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Evading the exit

July 25, 2006

FIVE PERCENT OF CALIFORNIA'S high school class of 2006 have missed out on a diploma because of the exit exam, according to the latest figures. An additional 4% of seniors also failed the test, but they would not have graduated anyway because they lacked the required credits or classroom attendance. These statistics are worth remembering as foes of the exam ask the state Court of Appeal today to overturn it.

Three years ago, nearly half of the students taking the test failed it. Since then, after an unprecedented remedial push by schools and students, many tens of thousands have passed -- 50,000 more than just a year ago -- and those who have not will get another chance as early as this week.

The lawsuit claims, with some truth, that some schools let their students down, especially in math, by providing them with unqualified teachers. But that would have been true without the exit exam. Nothing has better revealed schools' weaknesses, and pressured them to improve, like their glaring failures on the exit exam. It may be unfair to deny students a diploma because their schools did a poor job. But the unfairness lies in the education, not the test. Things were more unfair when schools graduated hordes of seniors while doing little to make sure they had the minimum skills for a decent job.

Nor is it always a matter of bad schools. About 40% of failing students are recent immigrants who haven't mastered English. Despite everyone's best efforts, including theirs, it will take more time and study for them to pass. Graduating them without strong English skills is not the answer.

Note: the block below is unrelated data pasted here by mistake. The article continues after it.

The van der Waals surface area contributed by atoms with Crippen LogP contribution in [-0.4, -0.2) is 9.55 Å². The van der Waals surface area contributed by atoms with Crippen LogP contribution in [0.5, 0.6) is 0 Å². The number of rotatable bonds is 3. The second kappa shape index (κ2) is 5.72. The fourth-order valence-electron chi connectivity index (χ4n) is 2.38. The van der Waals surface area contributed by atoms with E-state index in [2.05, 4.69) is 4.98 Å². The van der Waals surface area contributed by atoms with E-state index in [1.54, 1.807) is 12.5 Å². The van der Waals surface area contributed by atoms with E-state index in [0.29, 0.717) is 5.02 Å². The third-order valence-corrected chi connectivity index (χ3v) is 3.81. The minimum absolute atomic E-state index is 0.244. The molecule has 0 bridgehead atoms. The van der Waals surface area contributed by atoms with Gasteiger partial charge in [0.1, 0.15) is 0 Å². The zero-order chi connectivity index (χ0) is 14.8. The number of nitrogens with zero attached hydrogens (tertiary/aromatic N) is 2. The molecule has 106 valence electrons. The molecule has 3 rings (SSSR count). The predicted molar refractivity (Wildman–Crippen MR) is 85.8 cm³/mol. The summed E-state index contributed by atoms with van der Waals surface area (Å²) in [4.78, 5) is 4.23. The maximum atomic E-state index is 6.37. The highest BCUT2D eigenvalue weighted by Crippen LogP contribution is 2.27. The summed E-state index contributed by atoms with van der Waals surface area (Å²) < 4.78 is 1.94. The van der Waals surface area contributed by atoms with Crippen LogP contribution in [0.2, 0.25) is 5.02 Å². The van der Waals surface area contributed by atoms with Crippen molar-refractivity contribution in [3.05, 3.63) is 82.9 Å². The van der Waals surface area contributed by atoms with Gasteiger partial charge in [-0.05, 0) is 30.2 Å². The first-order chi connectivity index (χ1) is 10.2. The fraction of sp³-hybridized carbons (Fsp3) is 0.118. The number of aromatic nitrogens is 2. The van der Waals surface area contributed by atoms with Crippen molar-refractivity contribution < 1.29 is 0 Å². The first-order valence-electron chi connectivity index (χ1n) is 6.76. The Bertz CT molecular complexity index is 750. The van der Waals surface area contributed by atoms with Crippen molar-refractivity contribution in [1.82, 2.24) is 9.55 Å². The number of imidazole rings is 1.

For these and others who are willing to keep working for a diploma, one option is community college. A growing number offer diploma-track classes; several programs can and do bestow high school diplomas without requiring passage of the exit exam.

That is a mistake. Community college officials assert that their programs are rigorous enough to ensure that students have learned the material without the exit exam. But educators used to make the same argument about high schools. The Legislature should close this exit-exam loophole before it becomes a popular way around the requirement.

The test is already proving its value. The students who have struggled, studied and ultimately passed -- who far outnumber those who must keep trying -- have more than a mere diploma. They have a diploma that means something. Neither the courts nor the Legislature should diminish that accomplishment.

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